The shadow Chief Secretary also asked about the reason for the increase in the higher rate from 17.5% to 20%. As he correctly surmised, it is to do with value shifting and the fact that travel insurance is often sold with other products on which VAT is payable. A discrepancy between the IPT on travel insurance and other rates may create dangers of value shifting, and that is the reason for the proposal.
As I said earlier, the cost of my hon. Friend’s amendment to exempt motor insurance from the IPT rise would reduce revenue by £160 million a year, and exempting medical insurance would decrease revenue by a further £40 million a year. I hope that that is helpful.
The increase is necessary. It is an attempt to bring our deficit under control. We need to make some tough decisions, and that is one.
It is my pleasure to respond to an excellent debate and I thank everybody who has participated in it. At the beginning, other hon. Members and I conceded that the sums of money involved were relatively small, but we were concerned about the messages that were being sent. I am rather disappointed by the Exchequer Secretary’s failure to engage with that part of the argument. It is one thing to say that the Government do not disapprove of health insurance, will not prohibit it and do not wish to deter people from taking it out, but all those who take out private health insurance help not only themselves but the country.
My hon. Friend kept saying that our commitment—meaning the coalition Government’s commitment—is to the NHS, but surely it should be to the health of the nation. That depends on money going into health care and health protection from a mixture of sources. Some will come from taxpayers, and an increasing proportion in my view should come from private individuals and companies—we are also talking about company health insurance schemes. My hon. Friend had the opportunity to say to companies that have health insurance schemes for their employees, “Thanks very much indeed for your contribution; that takes a burden off the NHS.” He had the opportunity to tell those who take out private health insurance or self-insure and pay for their health care, “Thanks very much; you are relieving the state of a burden.” He did not. I do not know whether that was a deliberate omission or unintentional.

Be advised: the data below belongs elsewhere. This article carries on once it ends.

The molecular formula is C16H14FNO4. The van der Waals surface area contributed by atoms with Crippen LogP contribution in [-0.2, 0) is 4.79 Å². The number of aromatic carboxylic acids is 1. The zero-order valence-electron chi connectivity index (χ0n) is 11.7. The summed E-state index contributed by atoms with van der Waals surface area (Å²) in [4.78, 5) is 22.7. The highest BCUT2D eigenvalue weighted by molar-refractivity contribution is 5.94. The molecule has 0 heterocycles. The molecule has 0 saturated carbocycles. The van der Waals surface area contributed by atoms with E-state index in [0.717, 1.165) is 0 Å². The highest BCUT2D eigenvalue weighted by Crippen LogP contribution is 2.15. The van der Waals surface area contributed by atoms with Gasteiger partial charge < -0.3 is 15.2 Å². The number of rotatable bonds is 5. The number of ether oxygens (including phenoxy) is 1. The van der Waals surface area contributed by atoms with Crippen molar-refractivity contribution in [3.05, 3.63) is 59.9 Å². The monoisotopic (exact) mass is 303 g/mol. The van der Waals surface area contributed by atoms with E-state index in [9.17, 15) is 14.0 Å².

I am concerned about the messages that are being conveyed about the direction of travel and I am slightly bewildered about whether the coalition Government are wholeheartedly enthusiastic about people taking responsibility for as much of their own lives as they can, depending on their financial ability. If we are trying to build a responsible society, we should encourage people to take responsibility for all aspects of their lives and should not force them to feel that they should depend on the state.
We should certainly not encourage a state of mind whereby people think that they are being antisocial by not depending on the state. We have almost reached a stage when, if somebody says that they have private health insurance or that they send their children to independent schools, while paying through their taxes for state education for everybody else, the Government frown on them. It is too late in this debate, but I hope that the coalition Government will send out a much more positive message about the virtues of self-help and responsibility and of people not being dependent on the state. There are many definitions of what may or may not amount to the big society, but if it means anything to me, it is encouraging people to do their own thing and having much smaller state involvement and, ultimately, lower taxes.
I am listening intently to the hon. Gentleman. Would he extend his argument to, for example, household insurance and the whole range of insurance premium tax? As was pointed out earlier in the debate, people insure their houses against flooding and fire, for example. There is therefore no burden on the state in the event of flooding, because the insurance companies carry it, and if a house catches fire, people do not have to look for a loan from social security, because they are covered by the insurance. Does he accept that the amount of money involved is hardly likely to act as a disincentive?